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IN RE: the MARRIAGE OF Eleanor K. and Melvin E. ASKREN. Eleanor K. ASKREN, Respondent, v. Melvin E. ASKREN, Appellant.
The parties were married on November 25, 1970. They separated on August 28, 1980. On September 17, 1980, the wife filed the present action, seeking a dissolution. On October 10, 1980 the husband filed an action for divorce in Kansas. The husband was personally served in Kansas, the wife was personally served with the husband's complaint in California. The husband originally made no appearance in the California action and his default was duly entered. However, the husband thereafter appeared by a California attorney and made a motion, under section 473 of the Code of Civil Procedure, to set aside the default. The motion was denied and a default hearing was held. The trial court, in addition to awarding an Interlocutory Decree of Dissolution, made a finding that certain property in Kansas was the separate property of the parties and ordered the husband to execute deeds converting title from that in joint tenancy to tenancy in common.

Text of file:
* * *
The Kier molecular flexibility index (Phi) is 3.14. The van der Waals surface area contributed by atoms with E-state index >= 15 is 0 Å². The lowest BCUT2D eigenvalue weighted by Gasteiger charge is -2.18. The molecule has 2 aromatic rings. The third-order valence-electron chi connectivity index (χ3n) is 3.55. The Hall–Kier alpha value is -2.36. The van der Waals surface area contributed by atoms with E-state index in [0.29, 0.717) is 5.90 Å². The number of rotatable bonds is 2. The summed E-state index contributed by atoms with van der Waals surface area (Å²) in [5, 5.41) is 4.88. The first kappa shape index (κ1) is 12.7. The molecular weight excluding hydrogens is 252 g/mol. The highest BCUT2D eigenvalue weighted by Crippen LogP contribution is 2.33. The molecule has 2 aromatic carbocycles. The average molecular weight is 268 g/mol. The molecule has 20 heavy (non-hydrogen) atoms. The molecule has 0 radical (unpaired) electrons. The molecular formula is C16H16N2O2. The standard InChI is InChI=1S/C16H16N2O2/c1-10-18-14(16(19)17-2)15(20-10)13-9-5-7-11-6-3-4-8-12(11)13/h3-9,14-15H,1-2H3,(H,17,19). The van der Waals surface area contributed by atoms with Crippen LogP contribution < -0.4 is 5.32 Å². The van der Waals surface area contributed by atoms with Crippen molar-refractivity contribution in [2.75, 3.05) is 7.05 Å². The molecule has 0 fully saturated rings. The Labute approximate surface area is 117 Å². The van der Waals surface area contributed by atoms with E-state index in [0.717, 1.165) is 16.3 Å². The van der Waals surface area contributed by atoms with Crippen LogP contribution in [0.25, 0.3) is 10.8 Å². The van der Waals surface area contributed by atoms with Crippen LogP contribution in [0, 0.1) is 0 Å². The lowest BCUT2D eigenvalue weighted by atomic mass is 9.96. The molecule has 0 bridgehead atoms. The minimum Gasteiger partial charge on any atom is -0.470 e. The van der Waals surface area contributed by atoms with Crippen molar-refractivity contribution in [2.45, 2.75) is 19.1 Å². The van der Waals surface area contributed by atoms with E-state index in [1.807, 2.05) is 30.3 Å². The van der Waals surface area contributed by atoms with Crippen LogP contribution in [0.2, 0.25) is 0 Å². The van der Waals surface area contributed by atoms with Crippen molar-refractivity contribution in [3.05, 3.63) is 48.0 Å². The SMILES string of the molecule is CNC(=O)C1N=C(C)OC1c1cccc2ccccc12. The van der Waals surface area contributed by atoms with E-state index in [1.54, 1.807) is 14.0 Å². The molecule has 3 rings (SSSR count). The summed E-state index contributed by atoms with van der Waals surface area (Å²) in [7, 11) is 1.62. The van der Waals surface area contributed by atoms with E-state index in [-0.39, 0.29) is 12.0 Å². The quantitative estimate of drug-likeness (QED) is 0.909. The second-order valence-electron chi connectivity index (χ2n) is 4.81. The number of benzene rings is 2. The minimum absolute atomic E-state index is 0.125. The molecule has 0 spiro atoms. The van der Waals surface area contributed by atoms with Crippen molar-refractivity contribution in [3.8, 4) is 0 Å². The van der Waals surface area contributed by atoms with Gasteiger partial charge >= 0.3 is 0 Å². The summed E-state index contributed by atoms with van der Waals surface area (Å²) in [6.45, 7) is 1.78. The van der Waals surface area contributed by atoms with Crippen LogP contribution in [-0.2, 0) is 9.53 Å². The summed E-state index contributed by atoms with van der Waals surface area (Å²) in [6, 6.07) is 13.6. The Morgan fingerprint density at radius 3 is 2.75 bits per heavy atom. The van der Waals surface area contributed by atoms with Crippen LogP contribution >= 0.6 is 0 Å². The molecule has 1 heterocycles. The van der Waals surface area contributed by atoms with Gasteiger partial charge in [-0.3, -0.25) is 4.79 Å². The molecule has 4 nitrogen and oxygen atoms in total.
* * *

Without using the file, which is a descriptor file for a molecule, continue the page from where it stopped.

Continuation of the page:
The husband then proceeded to bring his Kansas divorce action to trial. The wife journeyed to Kansas to resist that effort, incurring thereby expenses for travel and for attorney fees both to her California counsel and to Kansas counsel. The Kansas case proceeded to final judgment, with the following provisions: (1) the Kansas court recognized the California decree insofar, but only insofar, as it terminated the marriage. Finding that the wife had property in California worth $250,000, it confirmed that to her as her separate property, and awarded the Kansas property to the husband as being equivalent in value.
Thereafter the husband instituted, by motion, a proceeding in the California case to terminate the support provisions of the California decree. The wife countered with orders to show cause: (1) for contempt because the husband had not complied with the requirement of the California decree that he change the record title of the Kansas property to tenancy in common; and (2) to secure payment by the husband of her expenses in going to Kansas to contest the Kansas proceedings.
The husband's motion was duly served on the wife; her orders to show cause were served on the California attorney who had filed the husband's motion. Eventually, the Order to Show Cause re contempt and the husband's motion to terminate support were put off calendar, and the court proceeded to hear the wife's motion for attorney fees and costs. The court made its order as follows: